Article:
In another case, I saw an expert in a documentary. Found their Twitter Handle. Followed It, and started a dialog with the expert. Today, he is the President of my start up.

    One of these experts is in Norway, the other is 3,000 miles away on a different coast. None of us have met yet. Distance is not an issue. Passion for your project is.

    Your idea has to be compelling enough, and the equity offered, sizable enough to motivate experts out of topic, to spend time the time on your topic to become your expert.

    Project: http://Agdata.info

  • BH

    ben hoffman

    over 5 years ago #

    watch this insightful 17 minute video - it's very eye opening - http://thisweekinstartups.com/do-you-need-a-cofounder/

  • MR

    Matthew Rose

    over 5 years ago #

    I struggled with this myself for a while and didn't really know what to do. I tried looking for advice on the internet, but couldn't really find any.

    I first tried to see if I could get semi-reasonable quotes from freelance developers, but the work involved meant that it would cost a ridiculous amount and was definitely not feasible.

    I then spent hours and hours looking for places to find people, I stumbled across Founder2Be.com, looked through a couple of profiles and messaged one that sounded great. We talked for about a month or two and then decided to meet, we signed NDAs, met a few times, discussed the idea and agreed to found the company together. I was pretty lucky in that my co-founder (Kirsty) and I instantly gelled and found that we were extremely similar and well suited. I'm sure that won't be the case for everyone, but hopefully you find the same with your co-founder.

    As well as using Founder2Be, I put out an ad on workinstartups.com to see if I could get anyone that way, the majority of responses that I received were pretty awful, so this may not be the best place, but it's definitely something worth looking at.

    Before I found Kirsty, I tried learning to code on Codecademy, but didn't really have the time or the interest to keep it up and get to a level where I could execute my idea well (if at all). Unless you're willing to dedicate loads of time to it, and basically put the work on your startup on hold, this really isn't an option worth wasting your time on.

    My advice would be to use things like Founder2Be, Angel List, Work in Startups, LinkedIn and your personal network to reach out to people. You sound like you could have an attractive proposition, so you probably won't have too much trouble getting people on board. Just make sure that you nail your pitch, which is something I didn't do, as that will make it much more likely for people to be able to see your vision and have the desire to work with you.

    Good luck!

  • SF

    Sandy Fischler

    over 5 years ago #

    We're in the same boat and I'll share our path so far.

    We opted to learn the basics of code so we could build a demo ourselves. This what we've done so far:

    Taken an overview of programming at Lynda.com
    Taken an overview of object oriented design at Lynda
    Taken One Month Rails and learned how to build an app in Ruby on Rails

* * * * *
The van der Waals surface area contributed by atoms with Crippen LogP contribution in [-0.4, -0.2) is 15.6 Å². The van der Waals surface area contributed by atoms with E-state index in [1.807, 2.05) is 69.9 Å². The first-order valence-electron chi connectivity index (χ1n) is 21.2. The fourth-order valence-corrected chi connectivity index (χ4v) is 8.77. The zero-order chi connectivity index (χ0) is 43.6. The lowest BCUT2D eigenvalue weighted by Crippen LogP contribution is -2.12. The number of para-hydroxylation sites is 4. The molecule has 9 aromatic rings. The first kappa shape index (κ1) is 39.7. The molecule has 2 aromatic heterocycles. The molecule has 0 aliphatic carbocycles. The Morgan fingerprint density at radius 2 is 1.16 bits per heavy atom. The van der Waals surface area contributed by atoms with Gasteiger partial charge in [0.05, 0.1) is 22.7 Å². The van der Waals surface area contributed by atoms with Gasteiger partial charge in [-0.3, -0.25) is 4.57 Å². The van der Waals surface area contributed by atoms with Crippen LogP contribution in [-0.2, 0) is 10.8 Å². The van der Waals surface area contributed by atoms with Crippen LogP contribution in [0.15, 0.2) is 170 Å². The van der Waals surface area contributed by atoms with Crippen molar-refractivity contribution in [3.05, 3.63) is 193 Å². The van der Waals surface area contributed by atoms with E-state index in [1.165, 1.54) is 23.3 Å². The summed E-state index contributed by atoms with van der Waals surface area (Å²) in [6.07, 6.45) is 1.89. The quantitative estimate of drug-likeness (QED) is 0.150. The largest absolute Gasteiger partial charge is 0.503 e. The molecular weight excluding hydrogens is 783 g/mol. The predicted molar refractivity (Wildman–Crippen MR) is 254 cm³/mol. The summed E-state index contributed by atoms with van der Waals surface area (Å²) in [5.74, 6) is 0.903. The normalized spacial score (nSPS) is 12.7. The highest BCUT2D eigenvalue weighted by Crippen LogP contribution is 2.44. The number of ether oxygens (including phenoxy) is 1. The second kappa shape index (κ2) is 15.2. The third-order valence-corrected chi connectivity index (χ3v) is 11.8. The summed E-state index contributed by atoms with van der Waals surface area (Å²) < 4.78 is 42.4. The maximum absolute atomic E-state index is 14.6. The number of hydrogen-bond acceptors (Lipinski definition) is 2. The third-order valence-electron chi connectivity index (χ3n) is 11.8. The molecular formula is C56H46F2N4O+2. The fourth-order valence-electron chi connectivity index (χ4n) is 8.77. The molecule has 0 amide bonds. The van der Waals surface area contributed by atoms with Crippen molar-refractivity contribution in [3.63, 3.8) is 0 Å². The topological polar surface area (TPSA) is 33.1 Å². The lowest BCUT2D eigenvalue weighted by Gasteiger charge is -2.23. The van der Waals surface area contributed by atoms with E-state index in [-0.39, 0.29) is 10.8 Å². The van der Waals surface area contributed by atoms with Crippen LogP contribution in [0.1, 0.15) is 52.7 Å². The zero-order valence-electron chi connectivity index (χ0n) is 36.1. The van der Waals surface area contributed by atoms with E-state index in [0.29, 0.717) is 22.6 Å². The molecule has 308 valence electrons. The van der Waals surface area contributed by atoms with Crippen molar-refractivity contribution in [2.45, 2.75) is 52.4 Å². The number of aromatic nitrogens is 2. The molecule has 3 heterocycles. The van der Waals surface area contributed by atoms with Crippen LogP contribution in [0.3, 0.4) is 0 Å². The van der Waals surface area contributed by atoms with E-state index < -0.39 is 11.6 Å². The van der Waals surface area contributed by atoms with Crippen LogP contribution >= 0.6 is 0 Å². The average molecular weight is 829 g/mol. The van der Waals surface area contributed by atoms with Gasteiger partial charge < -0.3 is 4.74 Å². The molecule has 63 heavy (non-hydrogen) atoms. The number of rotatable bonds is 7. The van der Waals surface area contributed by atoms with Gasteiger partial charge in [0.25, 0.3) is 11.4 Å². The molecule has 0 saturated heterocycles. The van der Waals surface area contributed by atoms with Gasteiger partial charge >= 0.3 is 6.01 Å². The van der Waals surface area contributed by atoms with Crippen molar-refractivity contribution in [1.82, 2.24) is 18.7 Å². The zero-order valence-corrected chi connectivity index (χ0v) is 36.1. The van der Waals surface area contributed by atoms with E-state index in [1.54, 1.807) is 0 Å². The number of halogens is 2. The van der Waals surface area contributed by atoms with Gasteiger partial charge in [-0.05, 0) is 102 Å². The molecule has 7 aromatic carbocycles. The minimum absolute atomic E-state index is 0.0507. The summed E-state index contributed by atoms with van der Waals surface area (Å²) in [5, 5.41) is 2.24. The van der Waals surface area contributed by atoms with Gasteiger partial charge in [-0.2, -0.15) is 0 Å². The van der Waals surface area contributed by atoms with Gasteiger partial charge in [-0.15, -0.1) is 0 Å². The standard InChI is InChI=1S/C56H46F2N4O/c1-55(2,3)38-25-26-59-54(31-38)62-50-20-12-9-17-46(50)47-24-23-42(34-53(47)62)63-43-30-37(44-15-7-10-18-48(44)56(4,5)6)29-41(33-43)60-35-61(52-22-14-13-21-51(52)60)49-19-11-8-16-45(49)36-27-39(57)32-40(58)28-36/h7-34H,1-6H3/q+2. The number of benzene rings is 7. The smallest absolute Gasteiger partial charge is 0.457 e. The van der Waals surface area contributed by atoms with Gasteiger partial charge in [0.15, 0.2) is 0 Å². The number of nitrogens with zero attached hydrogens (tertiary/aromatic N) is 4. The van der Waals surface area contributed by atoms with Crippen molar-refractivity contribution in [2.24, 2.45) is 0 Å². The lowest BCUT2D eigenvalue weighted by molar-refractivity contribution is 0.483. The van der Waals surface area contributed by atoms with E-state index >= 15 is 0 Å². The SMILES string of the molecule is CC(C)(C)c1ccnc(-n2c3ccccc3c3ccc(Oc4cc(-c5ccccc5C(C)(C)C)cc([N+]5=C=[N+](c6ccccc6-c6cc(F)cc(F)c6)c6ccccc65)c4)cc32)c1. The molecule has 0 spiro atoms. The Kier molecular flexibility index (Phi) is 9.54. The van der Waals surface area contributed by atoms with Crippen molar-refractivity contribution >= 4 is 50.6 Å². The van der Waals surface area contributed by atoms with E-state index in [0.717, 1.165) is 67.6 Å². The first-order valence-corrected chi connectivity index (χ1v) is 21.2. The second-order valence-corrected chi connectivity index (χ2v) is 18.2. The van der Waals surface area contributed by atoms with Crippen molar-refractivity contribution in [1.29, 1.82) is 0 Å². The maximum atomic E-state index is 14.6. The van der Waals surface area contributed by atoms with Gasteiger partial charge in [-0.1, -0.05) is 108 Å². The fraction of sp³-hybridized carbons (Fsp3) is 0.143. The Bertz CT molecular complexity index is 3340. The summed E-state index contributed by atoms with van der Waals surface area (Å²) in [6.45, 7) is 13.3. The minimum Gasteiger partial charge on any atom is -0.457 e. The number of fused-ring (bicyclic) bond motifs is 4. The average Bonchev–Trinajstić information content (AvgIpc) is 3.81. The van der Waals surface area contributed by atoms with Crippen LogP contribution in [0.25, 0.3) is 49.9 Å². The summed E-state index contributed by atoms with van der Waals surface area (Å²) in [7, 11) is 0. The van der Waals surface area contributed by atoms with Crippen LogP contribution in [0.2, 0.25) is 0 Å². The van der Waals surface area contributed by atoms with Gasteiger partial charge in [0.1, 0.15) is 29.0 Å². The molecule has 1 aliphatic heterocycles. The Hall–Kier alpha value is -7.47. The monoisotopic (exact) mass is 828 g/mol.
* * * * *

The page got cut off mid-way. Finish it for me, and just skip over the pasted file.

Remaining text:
Taken a few more RoR courses.

    We STILL don't have the skill level to build a beta version, which was our intent. However, we can have a detailed conversation with a developer now. We speak enough of the language to communicate our needs.

    Once we realized it would take us another year to get good enough to build the first version of our app we changed course and built out a demo version so that we can run manual tests with a group of early customers. (We should have done this to start with, but the path is not always clear when you're starting out...)

    Once we've tested our idea and run these first few campaigns, we'll be a LOT closer to product/market fit and be ready to think about getting something built.

    Once we reach a stage where we've gotten the validation we need, we plan to apply to some of the local accelerators that offer seed funding so we can hire a developer. From there, once we have a working beta, we'll run a kickstarter campaign to see if we can get enough traction to fund the next level build out.

    So, my advice is to work in stages. Figure out how you can test the idea manually, even using WordPress or basic html. Whatever you can do on your own to make sure you're building something your market needs and wants. THEN figure out how you are going to get your next seed fund to build something that will gain you traction. Then you figure out how to fund the next step.

    Instead of thinking you have to build a fully functioning application, think in terms of how can you test the idea in incremental steps.

  • JA

    Jenna Abdou

    over 5 years ago #

    We spoke with the founders of Hukkster, ZinePak, and Rebelmouse about how to find co-founders and cultivate the relationship - We put their responses in a Slideshare. Hope this helps your search, Khaled. http://slidesha.re/1jKfjog

  • MR

    Maxim Razmakhin

    about 5 years ago #

    From my experience, it turned out to be a lot more challenging to find non-technical co-founders even if you're not a techie yourself. Developers tend to be very motivated people, so if you have a great idea or solve a big problem that they personally care about, you shouldn't have too many problems. Obviously, you'll need to hustle, but it's totally worth the effort.

Join over 70,000 growth pros from companies like Uber, Pinterest & Twitter

Get Weekly Top Posts
High five! You’re in.
SHARE
10
10